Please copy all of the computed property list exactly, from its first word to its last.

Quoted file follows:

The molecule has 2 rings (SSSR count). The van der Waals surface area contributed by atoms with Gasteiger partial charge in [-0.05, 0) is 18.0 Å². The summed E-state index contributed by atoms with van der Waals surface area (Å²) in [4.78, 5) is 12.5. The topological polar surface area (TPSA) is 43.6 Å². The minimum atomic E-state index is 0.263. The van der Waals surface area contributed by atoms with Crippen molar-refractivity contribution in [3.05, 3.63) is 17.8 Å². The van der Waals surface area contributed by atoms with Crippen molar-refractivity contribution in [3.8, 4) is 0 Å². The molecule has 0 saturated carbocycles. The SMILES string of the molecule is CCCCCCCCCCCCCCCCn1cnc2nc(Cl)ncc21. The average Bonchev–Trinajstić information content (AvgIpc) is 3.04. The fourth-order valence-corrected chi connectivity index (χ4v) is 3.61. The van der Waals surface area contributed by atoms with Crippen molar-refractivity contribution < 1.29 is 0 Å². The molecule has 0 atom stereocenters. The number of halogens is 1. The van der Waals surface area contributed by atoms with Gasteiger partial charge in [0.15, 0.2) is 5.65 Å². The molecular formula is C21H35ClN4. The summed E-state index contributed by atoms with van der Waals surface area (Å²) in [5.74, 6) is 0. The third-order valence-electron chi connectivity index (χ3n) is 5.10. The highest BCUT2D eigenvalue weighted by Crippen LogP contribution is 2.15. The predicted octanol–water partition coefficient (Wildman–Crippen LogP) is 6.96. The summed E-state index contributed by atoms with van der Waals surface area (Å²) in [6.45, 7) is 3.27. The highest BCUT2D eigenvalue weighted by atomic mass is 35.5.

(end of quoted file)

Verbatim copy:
The molecule has 2 rings (SSSR count). The van der Waals surface area contributed by atoms with Gasteiger partial charge in [-0.05, 0) is 18.0 Å². The summed E-state index contributed by atoms with van der Waals surface area (Å²) in [4.78, 5) is 12.5. The topological polar surface area (TPSA) is 43.6 Å². The minimum atomic E-state index is 0.263. The van der Waals surface area contributed by atoms with Crippen molar-refractivity contribution in [3.05, 3.63) is 17.8 Å². The van der Waals surface area contributed by atoms with Crippen molar-refractivity contribution in [3.8, 4) is 0 Å². The molecule has 0 saturated carbocycles. The SMILES string of the molecule is CCCCCCCCCCCCCCCCn1cnc2nc(Cl)ncc21. The average Bonchev–Trinajstić information content (AvgIpc) is 3.04. The fourth-order valence-corrected chi connectivity index (χ4v) is 3.61. The van der Waals surface area contributed by atoms with Crippen molar-refractivity contribution < 1.29 is 0 Å². The molecule has 0 atom stereocenters. The number of halogens is 1. The van der Waals surface area contributed by atoms with Gasteiger partial charge in [0.15, 0.2) is 5.65 Å². The molecular formula is C21H35ClN4. The summed E-state index contributed by atoms with van der Waals surface area (Å²) in [5.74, 6) is 0. The third-order valence-electron chi connectivity index (χ3n) is 5.10. The highest BCUT2D eigenvalue weighted by Crippen LogP contribution is 2.15. The predicted octanol–water partition coefficient (Wildman–Crippen LogP) is 6.96. The summed E-state index contributed by atoms with van der Waals surface area (Å²) in [6.45, 7) is 3.27. The highest BCUT2D eigenvalue weighted by atomic mass is 35.5.